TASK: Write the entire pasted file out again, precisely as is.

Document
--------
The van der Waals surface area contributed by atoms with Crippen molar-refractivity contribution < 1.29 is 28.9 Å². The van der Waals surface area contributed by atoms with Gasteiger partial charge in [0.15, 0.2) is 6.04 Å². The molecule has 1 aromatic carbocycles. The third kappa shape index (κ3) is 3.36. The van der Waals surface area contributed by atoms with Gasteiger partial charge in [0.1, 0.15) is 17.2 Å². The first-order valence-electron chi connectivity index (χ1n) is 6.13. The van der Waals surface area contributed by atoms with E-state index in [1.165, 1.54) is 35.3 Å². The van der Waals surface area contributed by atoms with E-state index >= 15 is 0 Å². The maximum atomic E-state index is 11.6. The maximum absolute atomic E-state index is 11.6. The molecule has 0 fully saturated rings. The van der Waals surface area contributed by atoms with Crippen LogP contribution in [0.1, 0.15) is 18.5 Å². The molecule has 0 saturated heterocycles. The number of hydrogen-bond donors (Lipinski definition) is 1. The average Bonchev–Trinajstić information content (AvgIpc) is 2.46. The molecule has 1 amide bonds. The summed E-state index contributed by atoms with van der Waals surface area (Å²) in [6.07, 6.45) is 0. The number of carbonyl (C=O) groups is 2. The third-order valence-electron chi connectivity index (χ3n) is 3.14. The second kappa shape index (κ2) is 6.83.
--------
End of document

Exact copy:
The van der Waals surface area contributed by atoms with Crippen molar-refractivity contribution < 1.29 is 28.9 Å². The van der Waals surface area contributed by atoms with Gasteiger partial charge in [0.15, 0.2) is 6.04 Å². The molecule has 1 aromatic carbocycles. The third kappa shape index (κ3) is 3.36. The van der Waals surface area contributed by atoms with Gasteiger partial charge in [0.1, 0.15) is 17.2 Å². The first-order valence-electron chi connectivity index (χ1n) is 6.13. The van der Waals surface area contributed by atoms with E-state index in [1.165, 1.54) is 35.3 Å². The van der Waals surface area contributed by atoms with E-state index >= 15 is 0 Å². The maximum atomic E-state index is 11.6. The maximum absolute atomic E-state index is 11.6. The molecule has 0 fully saturated rings. The van der Waals surface area contributed by atoms with Crippen LogP contribution in [0.1, 0.15) is 18.5 Å². The molecule has 0 saturated heterocycles. The number of hydrogen-bond donors (Lipinski definition) is 1. The average Bonchev–Trinajstić information content (AvgIpc) is 2.46. The molecule has 1 amide bonds. The summed E-state index contributed by atoms with van der Waals surface area (Å²) in [6.07, 6.45) is 0. The number of carbonyl (C=O) groups is 2. The third-order valence-electron chi connectivity index (χ3n) is 3.14. The second kappa shape index (κ2) is 6.83.